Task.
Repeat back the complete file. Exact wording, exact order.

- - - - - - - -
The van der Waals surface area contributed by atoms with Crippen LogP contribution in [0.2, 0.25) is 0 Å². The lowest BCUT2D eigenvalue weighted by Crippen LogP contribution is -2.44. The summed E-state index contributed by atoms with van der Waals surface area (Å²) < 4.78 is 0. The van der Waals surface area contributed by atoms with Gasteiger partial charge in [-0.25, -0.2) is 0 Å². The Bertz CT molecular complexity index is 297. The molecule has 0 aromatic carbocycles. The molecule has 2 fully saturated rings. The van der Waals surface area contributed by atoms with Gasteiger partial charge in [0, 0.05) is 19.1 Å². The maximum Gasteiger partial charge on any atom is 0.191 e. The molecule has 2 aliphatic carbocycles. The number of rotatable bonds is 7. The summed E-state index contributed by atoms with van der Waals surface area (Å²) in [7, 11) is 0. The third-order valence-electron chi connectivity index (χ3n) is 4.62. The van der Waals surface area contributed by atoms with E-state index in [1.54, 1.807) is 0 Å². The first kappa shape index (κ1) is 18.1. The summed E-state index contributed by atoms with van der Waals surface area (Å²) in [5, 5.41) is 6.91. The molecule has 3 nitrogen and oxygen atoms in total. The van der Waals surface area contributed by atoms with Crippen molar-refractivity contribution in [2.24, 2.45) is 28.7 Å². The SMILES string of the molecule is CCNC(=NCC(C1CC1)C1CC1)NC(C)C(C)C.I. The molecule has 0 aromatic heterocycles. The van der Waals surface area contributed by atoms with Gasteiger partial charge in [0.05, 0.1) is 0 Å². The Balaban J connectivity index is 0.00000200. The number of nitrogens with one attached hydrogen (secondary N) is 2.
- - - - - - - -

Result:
The van der Waals surface area contributed by atoms with Crippen LogP contribution in [0.2, 0.25) is 0 Å². The lowest BCUT2D eigenvalue weighted by Crippen LogP contribution is -2.44. The summed E-state index contributed by atoms with van der Waals surface area (Å²) < 4.78 is 0. The van der Waals surface area contributed by atoms with Gasteiger partial charge in [-0.25, -0.2) is 0 Å². The Bertz CT molecular complexity index is 297. The molecule has 0 aromatic carbocycles. The molecule has 2 fully saturated rings. The van der Waals surface area contributed by atoms with Gasteiger partial charge in [0, 0.05) is 19.1 Å². The maximum Gasteiger partial charge on any atom is 0.191 e. The molecule has 2 aliphatic carbocycles. The number of rotatable bonds is 7. The summed E-state index contributed by atoms with van der Waals surface area (Å²) in [7, 11) is 0. The third-order valence-electron chi connectivity index (χ3n) is 4.62. The van der Waals surface area contributed by atoms with E-state index in [1.54, 1.807) is 0 Å². The first kappa shape index (κ1) is 18.1. The summed E-state index contributed by atoms with van der Waals surface area (Å²) in [5, 5.41) is 6.91. The molecule has 3 nitrogen and oxygen atoms in total. The van der Waals surface area contributed by atoms with Crippen molar-refractivity contribution in [2.24, 2.45) is 28.7 Å². The SMILES string of the molecule is CCNC(=NCC(C1CC1)C1CC1)NC(C)C(C)C.I. The molecule has 0 aromatic heterocycles. The van der Waals surface area contributed by atoms with Gasteiger partial charge in [0.05, 0.1) is 0 Å². The Balaban J connectivity index is 0.00000200. The number of nitrogens with one attached hydrogen (secondary N) is 2.